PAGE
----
The Sunday Times; 30 January; Letter

The government’s admiration for the Swedish model of education is right, despite criticisms from some of the teachers’ unions. For instance, the most recent evidence from the Institute of Economic Affairs shows that Sweden’s free schools and the competition they helped introduce into the system have raised standards in all schools — and they are non-selective and socially inclusive.

With regard to Finland’s schools, which the unions so admire, they are comprehensive in the sense that they are non-selective, but more than half of parents in Helsinki opt to send their child to a secondary school different from the one the local authority allocates to them — so school choice is operating in Finland to drive up standards.

Unions are, of course, against school choice, and even against teachers helping to set up co-operative schools in which they would have a stake — an option under the free schools model. Nothing is done to protect our children from incompetent tutors and poor teaching, and — worse — poor teachers are recycled around the system. Research shows that our most disadvantaged pupils are taught by the worst teachers.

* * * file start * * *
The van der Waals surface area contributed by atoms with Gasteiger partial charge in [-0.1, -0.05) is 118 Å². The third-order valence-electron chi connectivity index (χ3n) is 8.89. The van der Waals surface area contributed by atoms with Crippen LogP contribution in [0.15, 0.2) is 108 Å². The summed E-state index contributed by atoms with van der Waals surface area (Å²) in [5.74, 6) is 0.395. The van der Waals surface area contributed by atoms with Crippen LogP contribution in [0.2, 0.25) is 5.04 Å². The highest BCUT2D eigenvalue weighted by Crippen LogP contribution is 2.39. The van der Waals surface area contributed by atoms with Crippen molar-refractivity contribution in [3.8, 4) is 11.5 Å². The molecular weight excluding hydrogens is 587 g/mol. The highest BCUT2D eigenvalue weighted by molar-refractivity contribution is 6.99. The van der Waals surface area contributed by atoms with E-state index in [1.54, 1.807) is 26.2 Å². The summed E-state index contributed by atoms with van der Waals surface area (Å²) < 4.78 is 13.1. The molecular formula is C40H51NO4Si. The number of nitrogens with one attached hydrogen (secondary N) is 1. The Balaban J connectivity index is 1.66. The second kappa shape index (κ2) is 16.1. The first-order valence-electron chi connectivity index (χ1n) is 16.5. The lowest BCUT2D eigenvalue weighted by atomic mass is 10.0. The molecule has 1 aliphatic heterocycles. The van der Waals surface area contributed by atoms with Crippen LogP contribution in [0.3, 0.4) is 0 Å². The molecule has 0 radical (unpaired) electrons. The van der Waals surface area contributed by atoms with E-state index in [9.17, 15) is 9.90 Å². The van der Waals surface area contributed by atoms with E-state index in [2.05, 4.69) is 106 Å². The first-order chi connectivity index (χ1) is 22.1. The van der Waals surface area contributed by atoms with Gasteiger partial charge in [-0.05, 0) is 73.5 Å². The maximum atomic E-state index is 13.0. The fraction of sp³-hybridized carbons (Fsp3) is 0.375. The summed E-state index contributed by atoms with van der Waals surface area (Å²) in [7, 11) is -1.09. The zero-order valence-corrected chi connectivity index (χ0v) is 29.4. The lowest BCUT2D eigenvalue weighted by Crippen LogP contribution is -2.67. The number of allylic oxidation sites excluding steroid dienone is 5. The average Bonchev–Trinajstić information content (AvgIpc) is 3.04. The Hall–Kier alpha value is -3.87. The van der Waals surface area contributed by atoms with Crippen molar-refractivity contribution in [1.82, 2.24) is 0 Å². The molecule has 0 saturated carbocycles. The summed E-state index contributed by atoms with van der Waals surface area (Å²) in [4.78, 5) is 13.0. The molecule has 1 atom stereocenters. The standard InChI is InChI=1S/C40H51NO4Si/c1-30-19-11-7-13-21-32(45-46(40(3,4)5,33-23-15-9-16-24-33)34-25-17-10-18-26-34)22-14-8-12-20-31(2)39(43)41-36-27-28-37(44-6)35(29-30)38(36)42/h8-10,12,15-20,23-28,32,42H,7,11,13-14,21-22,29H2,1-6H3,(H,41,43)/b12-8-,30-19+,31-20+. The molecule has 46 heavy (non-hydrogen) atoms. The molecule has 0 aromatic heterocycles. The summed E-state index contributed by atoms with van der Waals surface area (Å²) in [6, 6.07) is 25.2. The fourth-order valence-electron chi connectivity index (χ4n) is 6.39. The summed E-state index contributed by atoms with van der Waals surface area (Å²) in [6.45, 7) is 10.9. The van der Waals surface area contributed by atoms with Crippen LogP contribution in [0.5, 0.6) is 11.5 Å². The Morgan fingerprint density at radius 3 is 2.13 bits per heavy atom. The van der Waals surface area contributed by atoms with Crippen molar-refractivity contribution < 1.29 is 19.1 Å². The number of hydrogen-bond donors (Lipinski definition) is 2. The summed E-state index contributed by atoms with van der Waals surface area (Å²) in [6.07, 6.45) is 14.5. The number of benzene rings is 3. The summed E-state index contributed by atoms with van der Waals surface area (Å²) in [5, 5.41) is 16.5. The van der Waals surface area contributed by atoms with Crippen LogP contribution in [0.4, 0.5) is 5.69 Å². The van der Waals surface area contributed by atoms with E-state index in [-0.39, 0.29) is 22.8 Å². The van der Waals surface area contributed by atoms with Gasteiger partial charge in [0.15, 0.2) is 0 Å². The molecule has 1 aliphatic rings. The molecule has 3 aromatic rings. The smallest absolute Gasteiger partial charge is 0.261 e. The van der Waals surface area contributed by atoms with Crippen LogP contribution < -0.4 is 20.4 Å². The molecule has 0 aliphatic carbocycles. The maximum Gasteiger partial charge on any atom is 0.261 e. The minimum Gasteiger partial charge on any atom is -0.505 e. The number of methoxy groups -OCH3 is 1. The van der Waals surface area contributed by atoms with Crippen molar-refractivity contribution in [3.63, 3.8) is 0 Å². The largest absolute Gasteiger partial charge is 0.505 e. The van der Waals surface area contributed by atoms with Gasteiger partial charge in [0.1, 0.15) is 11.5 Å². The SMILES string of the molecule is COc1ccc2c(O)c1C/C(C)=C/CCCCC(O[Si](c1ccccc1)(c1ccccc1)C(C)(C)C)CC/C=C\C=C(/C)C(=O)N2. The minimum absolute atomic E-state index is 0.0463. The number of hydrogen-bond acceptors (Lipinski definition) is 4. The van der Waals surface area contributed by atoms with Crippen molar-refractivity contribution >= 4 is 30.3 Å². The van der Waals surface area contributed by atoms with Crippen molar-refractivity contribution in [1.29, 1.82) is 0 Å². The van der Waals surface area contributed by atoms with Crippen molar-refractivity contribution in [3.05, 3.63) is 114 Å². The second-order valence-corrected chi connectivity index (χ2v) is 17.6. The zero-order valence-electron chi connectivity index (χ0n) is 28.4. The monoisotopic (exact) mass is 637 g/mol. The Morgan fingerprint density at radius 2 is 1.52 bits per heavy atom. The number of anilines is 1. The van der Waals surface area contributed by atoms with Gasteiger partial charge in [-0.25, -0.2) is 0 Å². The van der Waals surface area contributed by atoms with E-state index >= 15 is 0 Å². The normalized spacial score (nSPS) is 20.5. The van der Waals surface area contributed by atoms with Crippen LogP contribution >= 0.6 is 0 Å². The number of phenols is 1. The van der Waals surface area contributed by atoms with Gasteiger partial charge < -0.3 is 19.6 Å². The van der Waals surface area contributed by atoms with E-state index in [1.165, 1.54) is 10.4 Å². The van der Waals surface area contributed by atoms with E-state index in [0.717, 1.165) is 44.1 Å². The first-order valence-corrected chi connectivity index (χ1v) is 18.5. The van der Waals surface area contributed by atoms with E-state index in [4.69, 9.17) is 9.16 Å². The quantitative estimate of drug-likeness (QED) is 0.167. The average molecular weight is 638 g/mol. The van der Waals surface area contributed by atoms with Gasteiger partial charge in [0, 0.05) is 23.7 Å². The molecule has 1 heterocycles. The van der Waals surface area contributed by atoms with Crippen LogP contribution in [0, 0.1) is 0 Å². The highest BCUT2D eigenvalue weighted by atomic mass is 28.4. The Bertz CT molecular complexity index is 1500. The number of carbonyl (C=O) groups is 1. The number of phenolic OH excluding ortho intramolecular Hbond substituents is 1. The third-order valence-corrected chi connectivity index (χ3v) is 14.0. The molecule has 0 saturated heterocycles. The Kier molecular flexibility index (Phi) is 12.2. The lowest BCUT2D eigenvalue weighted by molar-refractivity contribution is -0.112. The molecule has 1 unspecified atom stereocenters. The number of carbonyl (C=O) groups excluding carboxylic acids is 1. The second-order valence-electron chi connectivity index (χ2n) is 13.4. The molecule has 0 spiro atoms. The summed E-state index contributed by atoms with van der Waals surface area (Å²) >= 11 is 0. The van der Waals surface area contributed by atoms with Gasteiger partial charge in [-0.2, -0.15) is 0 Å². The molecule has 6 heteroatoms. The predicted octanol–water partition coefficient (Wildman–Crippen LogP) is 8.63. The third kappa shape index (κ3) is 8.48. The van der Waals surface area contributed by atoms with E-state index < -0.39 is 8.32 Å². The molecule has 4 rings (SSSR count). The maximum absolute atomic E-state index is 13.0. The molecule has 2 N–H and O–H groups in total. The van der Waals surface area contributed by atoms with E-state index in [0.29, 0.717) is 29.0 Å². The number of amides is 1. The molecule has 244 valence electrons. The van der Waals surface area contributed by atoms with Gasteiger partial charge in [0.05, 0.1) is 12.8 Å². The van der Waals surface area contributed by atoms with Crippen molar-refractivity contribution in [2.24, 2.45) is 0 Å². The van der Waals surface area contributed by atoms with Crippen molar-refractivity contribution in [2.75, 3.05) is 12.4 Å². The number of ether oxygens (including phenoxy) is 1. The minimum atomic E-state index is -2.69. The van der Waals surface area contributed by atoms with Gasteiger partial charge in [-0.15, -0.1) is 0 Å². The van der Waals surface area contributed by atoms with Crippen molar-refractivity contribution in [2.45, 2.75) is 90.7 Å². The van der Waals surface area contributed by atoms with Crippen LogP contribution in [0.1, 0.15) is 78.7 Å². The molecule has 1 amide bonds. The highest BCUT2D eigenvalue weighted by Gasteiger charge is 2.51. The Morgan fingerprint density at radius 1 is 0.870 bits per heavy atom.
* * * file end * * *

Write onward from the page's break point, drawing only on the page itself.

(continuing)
Patrick Watson, London

PS The unedited version of this letter  sent to the  Sun Times  was  in response to a published  letter from the NUT , which, interlia, attacked  the Swedish system. I wholly accept that  other unions  and their leaders do not necessarily all  share the views of the NUT  and my letter was attacking specifically the NUTs   position which  may not be  obvious  in the final published version of the letter. Research undertaken in the last Labour administration by the  DCSF  provides evidence that our most disadvantaged pupils are taught by the worst teachers.